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Miami Dolphins chief trashes "ginned up" poll showing stadium plan is highly unpopular, toxic


A written statement from Miami Dolphins President and CEO Mike Dee on today's poll showing about 73 percent of likely Miami-Dade voters don't like the club's tax-subsidy plan:

“A ginned-up poll paid for by a mystery client that goes out of its way to lead people to a negative position is hardly enough to sway us from our efforts to put this issue in front of voters this spring. We believe in the people of Miami Dade County, and trust that the voters can and will see the differences in our project from prior ones.

“The fact that the Dolphins will pay a majority of the costs, and that the rest will be paid by tourists and patrons of the stadium - and never by residents of Miami Dade - along with creating thousands of jobs and millions in economic activity for the people of our community, are powerful facts than this cynical, politically-motivated poll conveniently ignores.

“We know that we have to make our case to the elected leaders and the people of Miami Dade. It’s a challenge we readily accept and are confident it will end with the voters approving our plans to create more jobs and more opportunity for the people of Miami Dade County."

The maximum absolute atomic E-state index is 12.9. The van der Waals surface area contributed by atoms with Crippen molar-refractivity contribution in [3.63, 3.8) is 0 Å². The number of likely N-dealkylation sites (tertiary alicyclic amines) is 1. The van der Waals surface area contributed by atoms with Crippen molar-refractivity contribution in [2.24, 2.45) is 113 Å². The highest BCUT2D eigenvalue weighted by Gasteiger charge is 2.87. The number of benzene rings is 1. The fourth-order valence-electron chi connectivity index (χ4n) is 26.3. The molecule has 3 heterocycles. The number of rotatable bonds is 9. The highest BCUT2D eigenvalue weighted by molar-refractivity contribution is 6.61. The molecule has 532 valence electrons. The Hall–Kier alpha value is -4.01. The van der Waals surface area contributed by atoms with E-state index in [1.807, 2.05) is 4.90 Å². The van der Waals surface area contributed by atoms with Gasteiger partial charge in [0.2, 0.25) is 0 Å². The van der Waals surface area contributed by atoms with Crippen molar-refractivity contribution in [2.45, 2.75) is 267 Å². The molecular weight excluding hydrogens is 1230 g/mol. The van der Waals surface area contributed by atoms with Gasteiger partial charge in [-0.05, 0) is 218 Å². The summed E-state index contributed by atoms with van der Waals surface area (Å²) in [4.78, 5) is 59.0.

One note: There's no evidence that this was a so-called "push poll" that, in Dee's words, "goes out of its way to lead people to a negative position." Indeed, it described one of the sales-tax breaks the Dolphins seek as a "rebate" when the state program can act like a subsidy.

Here's the question pollster Dario Moreno said he asked:

The Dolphins are asking for a one-cent increase in the "bed tax" in Miami-Dade County, as well as a $3-million-a-year rebate in sales tax revenue generated by goods and services at Sun Life Stadium. Stephen Ross, the owner of the Dolphins, has pledged to pay for at least half of the $400 million renovations himself, meaning the team is asking for approximately $199 million in public funding. Do you support or oppose this plan?

And there's an irony as well: The Dolphins shared a portion of their own poll, but it was more of a push poll that Moreno's. That is, it message-tested, which all campaigns have to do, by asking a series of questions of voters to figure out how popular an item is or how to make it popular. The survey, conducted by a group called OnMessage Sports, that they said showed 59 percent approved of the plan and only 33 percent disapproved after they were "informed." The poll's crosstabs were not shared with The Miami Herald, unlike Moreno's survey.